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WASHINGTON - Reflecting continuing concerns over the direction of the U.S. economy, consumers are twice as likely to consider price as a reason for purchasing a brand-name product as they were a year ago, according to a survey released Friday by the Grocery Manufacturers of America.
"Quality" is still the number one reason people purchase their favorite brands, cited by 26 percent of respondents, followed closely by the familiarity factor (a brand they already use), at 23 percent. In a similar survey taken in April 2002, 28 percent listed "quality" as the top reason, and 35 percent cited familiarity.
Nostalgia played the same role in 2003 purchasing decisions as in 2002, as 15 percent of respondents in each survey said the chief reason they bought a particular brand was because they used that brand at home while growing up. However, 11 percent of respondents listed "it is inexpensive" as the top reason for purchasing their favorite brand, compared to six percent last year.
"The change isn't surprising considering the economic reality many Americans face," said Gene Grabowski, GMA VP, communications and marketing. "From sliding stocks to unemployment, families are forced to tighten their purse strings. The larger economic market has begun to affect local supermarkets."
Demonstrating that peer pressure affects adults as well, one-third of respondents said in both surveys that a recommendation from a friend would be the top reason they would consider changing brands. Getting a free sample of a product was cited by 19 percent in 2003, nearly identical to the previous survey's respondents (18 percent).
The survey also asked about two issues that have garnered recent media attention, acrylamide in food and obesity in the general public. In 2002, seven in 10 people had never heard of acrylamide, a number that jumped to eight in 10 in 2003. In July 2002, an overwhelming majority (71 percent) had no plans to change their diet, compared to 67 percent in 2003. Slightly more people report having already changed their diet, up 4 percent from last summer (8 percent versus 12 percent). The same number as last year, 12 percent, say they plan to change their diet, but have not done so yet.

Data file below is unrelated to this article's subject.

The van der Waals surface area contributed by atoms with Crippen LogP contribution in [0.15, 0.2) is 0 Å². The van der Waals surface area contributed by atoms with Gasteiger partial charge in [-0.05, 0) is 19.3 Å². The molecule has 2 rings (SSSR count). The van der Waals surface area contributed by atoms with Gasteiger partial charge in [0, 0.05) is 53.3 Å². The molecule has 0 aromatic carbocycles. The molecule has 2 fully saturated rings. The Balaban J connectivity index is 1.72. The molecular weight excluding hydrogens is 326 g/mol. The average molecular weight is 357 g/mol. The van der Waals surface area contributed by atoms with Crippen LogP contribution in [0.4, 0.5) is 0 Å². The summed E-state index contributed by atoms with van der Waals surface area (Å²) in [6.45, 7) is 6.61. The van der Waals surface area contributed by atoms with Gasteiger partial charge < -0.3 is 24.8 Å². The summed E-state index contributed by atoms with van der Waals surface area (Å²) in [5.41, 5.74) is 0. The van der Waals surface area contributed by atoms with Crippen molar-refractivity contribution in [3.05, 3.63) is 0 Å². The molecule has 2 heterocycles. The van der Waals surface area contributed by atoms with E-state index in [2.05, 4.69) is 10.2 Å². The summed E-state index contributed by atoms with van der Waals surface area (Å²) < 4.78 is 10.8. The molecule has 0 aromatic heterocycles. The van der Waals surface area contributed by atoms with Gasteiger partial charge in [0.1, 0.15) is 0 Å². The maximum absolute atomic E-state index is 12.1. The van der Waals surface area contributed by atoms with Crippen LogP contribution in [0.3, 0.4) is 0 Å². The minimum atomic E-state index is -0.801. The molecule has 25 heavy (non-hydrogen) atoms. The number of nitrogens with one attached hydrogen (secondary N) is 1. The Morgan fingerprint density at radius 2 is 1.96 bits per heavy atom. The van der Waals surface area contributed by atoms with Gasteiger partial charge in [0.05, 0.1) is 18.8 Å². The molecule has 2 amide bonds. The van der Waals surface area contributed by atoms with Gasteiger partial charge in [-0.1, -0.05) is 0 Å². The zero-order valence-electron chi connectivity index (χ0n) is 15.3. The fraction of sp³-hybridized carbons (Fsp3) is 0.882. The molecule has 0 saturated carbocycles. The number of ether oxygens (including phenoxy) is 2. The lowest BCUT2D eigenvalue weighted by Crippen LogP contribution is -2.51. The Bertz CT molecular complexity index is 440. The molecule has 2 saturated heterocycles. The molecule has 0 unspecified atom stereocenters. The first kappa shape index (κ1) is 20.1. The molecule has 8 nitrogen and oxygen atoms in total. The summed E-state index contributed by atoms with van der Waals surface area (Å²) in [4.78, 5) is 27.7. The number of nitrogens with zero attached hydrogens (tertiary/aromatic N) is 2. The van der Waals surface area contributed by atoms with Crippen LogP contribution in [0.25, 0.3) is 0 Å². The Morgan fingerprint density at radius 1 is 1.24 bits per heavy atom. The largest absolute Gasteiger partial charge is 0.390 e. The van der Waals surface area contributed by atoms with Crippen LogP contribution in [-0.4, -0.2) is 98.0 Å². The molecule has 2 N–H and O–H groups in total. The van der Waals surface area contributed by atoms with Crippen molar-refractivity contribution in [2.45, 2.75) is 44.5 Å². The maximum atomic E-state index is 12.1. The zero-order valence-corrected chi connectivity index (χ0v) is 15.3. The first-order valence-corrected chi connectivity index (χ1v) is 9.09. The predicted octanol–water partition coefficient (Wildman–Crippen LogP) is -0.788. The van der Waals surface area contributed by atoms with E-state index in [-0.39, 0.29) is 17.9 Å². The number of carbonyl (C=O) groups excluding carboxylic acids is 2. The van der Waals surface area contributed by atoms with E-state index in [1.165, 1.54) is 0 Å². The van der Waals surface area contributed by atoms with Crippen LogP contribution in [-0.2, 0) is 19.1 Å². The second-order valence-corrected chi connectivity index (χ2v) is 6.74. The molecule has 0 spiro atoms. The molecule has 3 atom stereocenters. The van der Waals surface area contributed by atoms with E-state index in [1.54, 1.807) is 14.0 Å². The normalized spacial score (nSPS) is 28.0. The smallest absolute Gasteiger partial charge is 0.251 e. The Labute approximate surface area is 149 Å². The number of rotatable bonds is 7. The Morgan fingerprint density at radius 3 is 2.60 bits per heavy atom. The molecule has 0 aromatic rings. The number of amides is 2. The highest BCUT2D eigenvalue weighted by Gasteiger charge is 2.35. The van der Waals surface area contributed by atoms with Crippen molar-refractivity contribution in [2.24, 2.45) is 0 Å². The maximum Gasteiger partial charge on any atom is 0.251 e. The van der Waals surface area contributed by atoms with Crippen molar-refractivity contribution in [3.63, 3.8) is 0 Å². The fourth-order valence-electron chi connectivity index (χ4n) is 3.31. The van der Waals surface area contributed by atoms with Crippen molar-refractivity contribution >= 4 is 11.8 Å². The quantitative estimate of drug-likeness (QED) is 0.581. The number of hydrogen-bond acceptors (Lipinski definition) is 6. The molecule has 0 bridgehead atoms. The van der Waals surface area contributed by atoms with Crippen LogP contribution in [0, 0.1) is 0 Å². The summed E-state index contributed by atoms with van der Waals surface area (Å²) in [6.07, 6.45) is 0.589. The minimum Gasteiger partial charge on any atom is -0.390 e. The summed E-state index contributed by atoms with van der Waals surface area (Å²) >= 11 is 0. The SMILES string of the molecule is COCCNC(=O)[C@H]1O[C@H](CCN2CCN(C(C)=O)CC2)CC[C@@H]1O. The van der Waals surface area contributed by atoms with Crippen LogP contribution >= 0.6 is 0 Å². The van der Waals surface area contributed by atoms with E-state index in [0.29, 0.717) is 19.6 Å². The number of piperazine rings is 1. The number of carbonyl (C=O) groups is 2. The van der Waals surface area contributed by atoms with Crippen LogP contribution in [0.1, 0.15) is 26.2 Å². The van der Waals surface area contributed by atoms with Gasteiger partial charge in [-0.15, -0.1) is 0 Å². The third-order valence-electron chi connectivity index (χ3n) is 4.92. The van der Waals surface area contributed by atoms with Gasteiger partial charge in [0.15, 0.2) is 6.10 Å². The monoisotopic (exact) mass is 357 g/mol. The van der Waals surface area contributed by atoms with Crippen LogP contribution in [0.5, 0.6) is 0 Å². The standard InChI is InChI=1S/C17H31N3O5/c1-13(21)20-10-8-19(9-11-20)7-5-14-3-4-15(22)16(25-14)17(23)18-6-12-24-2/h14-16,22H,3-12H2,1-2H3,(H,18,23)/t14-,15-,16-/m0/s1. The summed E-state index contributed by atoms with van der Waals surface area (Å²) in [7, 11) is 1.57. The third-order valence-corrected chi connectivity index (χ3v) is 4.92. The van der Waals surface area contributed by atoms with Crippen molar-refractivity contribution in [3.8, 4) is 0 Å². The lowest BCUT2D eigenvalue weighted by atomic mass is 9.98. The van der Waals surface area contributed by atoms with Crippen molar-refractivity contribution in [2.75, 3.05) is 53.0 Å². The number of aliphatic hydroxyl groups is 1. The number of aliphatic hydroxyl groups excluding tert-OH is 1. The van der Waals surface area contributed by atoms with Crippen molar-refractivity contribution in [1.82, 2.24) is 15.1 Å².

When it comes to who is responsible for obesity, a majority of Americans say that individuals should look to themselves. More than eight in 10 Americans still blame some individually controlled factor, either the individual, a lack of exercise, or watching television, for obesity (83 percent in 2003, 86 percent in 2002). Notably, only 5 percent blame the fast food phenomenon or larger portion sizes, and 4 percent hold food manufacturers themselves responsible.
The questions were part of a nationwide omnibus survey of 1,000 adult conducted from Feb. 5, 2003 to Feb. 11, 2003 for GMA by the polling company. The margin of error for the survey is calculated at +3.5 percent at the 95 percent confidence level, meaning, that the results obtained would differ by no more than 3.5 percentage points in either direction in roughly 19 out of 20 cases had the entire population nationwide been surveyed.